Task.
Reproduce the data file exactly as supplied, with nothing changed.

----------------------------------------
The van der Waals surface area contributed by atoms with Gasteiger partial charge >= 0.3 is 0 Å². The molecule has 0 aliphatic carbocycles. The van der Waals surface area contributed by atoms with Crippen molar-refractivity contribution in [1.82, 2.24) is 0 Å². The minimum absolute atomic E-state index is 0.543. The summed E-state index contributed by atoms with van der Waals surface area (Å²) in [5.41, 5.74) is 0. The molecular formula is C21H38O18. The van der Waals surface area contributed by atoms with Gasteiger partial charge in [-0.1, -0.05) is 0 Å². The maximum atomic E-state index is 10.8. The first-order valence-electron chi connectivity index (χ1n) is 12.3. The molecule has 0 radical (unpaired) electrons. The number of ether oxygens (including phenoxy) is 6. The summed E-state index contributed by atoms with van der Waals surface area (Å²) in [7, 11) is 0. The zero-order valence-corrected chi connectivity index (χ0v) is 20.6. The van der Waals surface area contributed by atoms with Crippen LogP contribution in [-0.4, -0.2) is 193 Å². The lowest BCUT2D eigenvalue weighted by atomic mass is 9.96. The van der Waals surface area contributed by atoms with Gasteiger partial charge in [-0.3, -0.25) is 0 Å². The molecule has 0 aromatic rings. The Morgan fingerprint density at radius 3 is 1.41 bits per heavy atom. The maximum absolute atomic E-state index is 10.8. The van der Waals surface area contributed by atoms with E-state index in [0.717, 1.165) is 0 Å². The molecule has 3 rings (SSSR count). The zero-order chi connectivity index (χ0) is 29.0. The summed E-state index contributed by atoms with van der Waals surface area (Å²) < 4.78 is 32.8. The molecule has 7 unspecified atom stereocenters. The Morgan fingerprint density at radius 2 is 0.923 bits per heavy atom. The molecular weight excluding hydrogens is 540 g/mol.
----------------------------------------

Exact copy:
The van der Waals surface area contributed by atoms with Gasteiger partial charge >= 0.3 is 0 Å². The molecule has 0 aliphatic carbocycles. The van der Waals surface area contributed by atoms with Crippen molar-refractivity contribution in [1.82, 2.24) is 0 Å². The minimum absolute atomic E-state index is 0.543. The summed E-state index contributed by atoms with van der Waals surface area (Å²) in [5.41, 5.74) is 0. The molecular formula is C21H38O18. The van der Waals surface area contributed by atoms with Gasteiger partial charge in [-0.1, -0.05) is 0 Å². The maximum atomic E-state index is 10.8. The first-order valence-electron chi connectivity index (χ1n) is 12.3. The molecule has 0 radical (unpaired) electrons. The number of ether oxygens (including phenoxy) is 6. The summed E-state index contributed by atoms with van der Waals surface area (Å²) in [7, 11) is 0. The zero-order valence-corrected chi connectivity index (χ0v) is 20.6. The van der Waals surface area contributed by atoms with Crippen LogP contribution in [-0.4, -0.2) is 193 Å². The lowest BCUT2D eigenvalue weighted by atomic mass is 9.96. The van der Waals surface area contributed by atoms with Gasteiger partial charge in [-0.3, -0.25) is 0 Å². The molecule has 0 aromatic rings. The Morgan fingerprint density at radius 3 is 1.41 bits per heavy atom. The maximum absolute atomic E-state index is 10.8. The van der Waals surface area contributed by atoms with E-state index in [0.717, 1.165) is 0 Å². The molecule has 3 rings (SSSR count). The zero-order chi connectivity index (χ0) is 29.0. The summed E-state index contributed by atoms with van der Waals surface area (Å²) < 4.78 is 32.8. The molecule has 7 unspecified atom stereocenters. The Morgan fingerprint density at radius 2 is 0.923 bits per heavy atom. The molecular weight excluding hydrogens is 540 g/mol.